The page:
“ The high value, which the universal consent of mankind attaches to a good character, is a convincing proof of the essential beauty of virtue, and of the natural deformity of vice. No man was ever publicly honoured for being avowedly wicked, or despised merely for the exercise of goodness. And, hence, to obtain a fair reputation, men find it necessary to possess, or to assume the appearance of possesing, some portion, at least, of such qualities as are considered estimable in the eyes

of the world. “ Since it is natural that every one should wish to be respected by the society, of which he is a member, it is not to be

wondered at, that all should strive, with eagerness, to obtain a prize of so great price, which can secure to them that consequence, which is most flattering to their feelings, and offers an easy access to all the honours and rewards, which the world has the power to bestow.

“Such a desire,when the means employed for its accomplishment are virtuous, is, not only, natural, but entitled to our commendation. But, such is the genuine excellence of truth, that no consideration on earth, not all the distinctions in the gift of the world, nor the anxious wish to be esteemed among men, can, for a moment, justify him, who surrenders it. The wretch, who, under the garb of virtue conceals a meanness of spirit, and a mind polluted by the vilest passions, must be perfect, indeed, in the arts of deception, to escape the detection of every one.

And so sovereign is the indignation, that follows every attempt at imposition, that his punishment is eventually as certain, as it will be merited and unpitied, when it arrives.

“Even he, who, with no vicious intention, affects to possess those qualifications, which exalt a man in the eyes of the world, will, sooner or later, discover how unavailing are all claims unsupported by truth. The want of those endowments, of which he sighs to be the master, though it might have denied him the reputation of superior abilities, would not have rendered him less virtuous. And he will find, that the esteem, which his real merit, however small, would, undoubtedly, have secured him, will be forgotten in the miserable attempt to obtain that rank in the public opinion, to which he was not fairly entitled.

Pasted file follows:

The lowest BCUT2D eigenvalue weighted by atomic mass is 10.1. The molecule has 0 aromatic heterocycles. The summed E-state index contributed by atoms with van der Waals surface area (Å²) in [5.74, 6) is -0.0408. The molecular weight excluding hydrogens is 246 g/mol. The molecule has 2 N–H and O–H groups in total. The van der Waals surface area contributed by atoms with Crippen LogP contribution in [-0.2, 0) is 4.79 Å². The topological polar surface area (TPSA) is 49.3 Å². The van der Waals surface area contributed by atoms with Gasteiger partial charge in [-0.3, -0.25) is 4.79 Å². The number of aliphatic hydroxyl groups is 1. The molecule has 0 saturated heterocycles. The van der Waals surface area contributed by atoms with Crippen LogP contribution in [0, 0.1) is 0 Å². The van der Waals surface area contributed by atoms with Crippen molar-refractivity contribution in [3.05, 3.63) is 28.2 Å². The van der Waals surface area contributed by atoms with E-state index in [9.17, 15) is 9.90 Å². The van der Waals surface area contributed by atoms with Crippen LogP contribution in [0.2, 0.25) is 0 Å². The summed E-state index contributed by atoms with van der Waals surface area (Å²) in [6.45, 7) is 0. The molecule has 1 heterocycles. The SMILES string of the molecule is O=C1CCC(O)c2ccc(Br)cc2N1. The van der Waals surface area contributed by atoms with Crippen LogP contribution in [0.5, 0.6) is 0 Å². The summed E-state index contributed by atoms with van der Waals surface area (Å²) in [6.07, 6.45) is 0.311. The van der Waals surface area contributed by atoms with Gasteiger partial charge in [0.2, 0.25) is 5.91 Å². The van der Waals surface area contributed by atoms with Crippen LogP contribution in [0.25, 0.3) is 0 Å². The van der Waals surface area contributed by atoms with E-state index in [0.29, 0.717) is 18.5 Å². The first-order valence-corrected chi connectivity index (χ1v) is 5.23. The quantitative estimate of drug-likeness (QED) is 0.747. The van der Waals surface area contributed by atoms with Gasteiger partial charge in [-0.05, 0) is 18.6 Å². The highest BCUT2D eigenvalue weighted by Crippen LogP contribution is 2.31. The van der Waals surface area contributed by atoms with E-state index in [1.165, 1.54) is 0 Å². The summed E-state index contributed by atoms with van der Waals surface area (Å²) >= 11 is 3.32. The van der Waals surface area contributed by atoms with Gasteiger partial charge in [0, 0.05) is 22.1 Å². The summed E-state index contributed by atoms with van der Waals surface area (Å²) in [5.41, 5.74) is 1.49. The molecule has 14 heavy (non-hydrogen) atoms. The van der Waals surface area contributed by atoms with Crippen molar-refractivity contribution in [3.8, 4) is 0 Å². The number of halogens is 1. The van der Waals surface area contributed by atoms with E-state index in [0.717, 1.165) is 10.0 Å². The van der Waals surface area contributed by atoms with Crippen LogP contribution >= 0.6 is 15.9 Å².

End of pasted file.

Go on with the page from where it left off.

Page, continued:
“ A little reflection would teach them both, that, instead of labouring to assume the semblance of what the world approves, it is their business to acquire the virtues, which, always, command respect ; that it is easier to be, in reality, what they wish to be considered, than to appear to be so; and that less abilities will enable them to perform a part, which is natural, than to represent a character, which is feigned, and to support which the most studied attention, and the most consistent hypocrisy are required.

“ But it would be uncharitable not to suppose, that by far the greater part of mankind are neither acting under the mask

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of hypocrisy, nor endeavoring to obtain distinction by the con temptible stratagems of affectation. And, if we consider the weakness of human nature, it ought to excite less wonder than pity, that so many, with the best intentions, and the purest and most ardent desire to be respected among men, so often miss the object of their pursuit.

“ This is the more deeply to be lamented, because it arises, in a greater degree, from the failings, to which our nature is particularly liable, than from any vitiated principle or design. Men of a yielding disposition, whose minds have not been sufficiently strengthened by education, too often, mistake appearances for realities. They observe the honours, which are bestowed on him, whose character is established in the opinion of the world. Mistaking the effect for the cause, they make the public opinion their rule of action, instead of those virtuous principles, which are sure to command it; and they imagine, the reputation they are so eagerly pursuing, depends on the breath of others, when it can only be obtained by their own exertions.

“ Let him, who, surrendering the dignity of his nature, is wholly guided by the opinions of others, reflect for a moment, how seldom he obtains the real sentiments of those, to whom he applies for assistance; how often they are disguised by interest, distorted by prejudice, or guided by flattery ;-that some will withhold their advice from a diffidence of their own ability, and others from the fear of giving offence; that some will palliate the vices, and extenuate the follies, of which they know themselves to be guilty ; that some will cherish the vanity, which is so grateful to their own hearts, and others argue in defence of errors, into which they, themselves, have been betrayed.

“Admitting their sincerity, let him reflect, that some may be biassed by a fondness for their own opinions, some more in want, themselves, of a guide, than able to direct others, and all, like himself, actuated by the passions, and liable to the frailties of human nature.

difficulties to encounter, in a game, where the chances are so evidently against him, it is almost impossible, that he should succeed. I admit, that in confirming the

66 With so many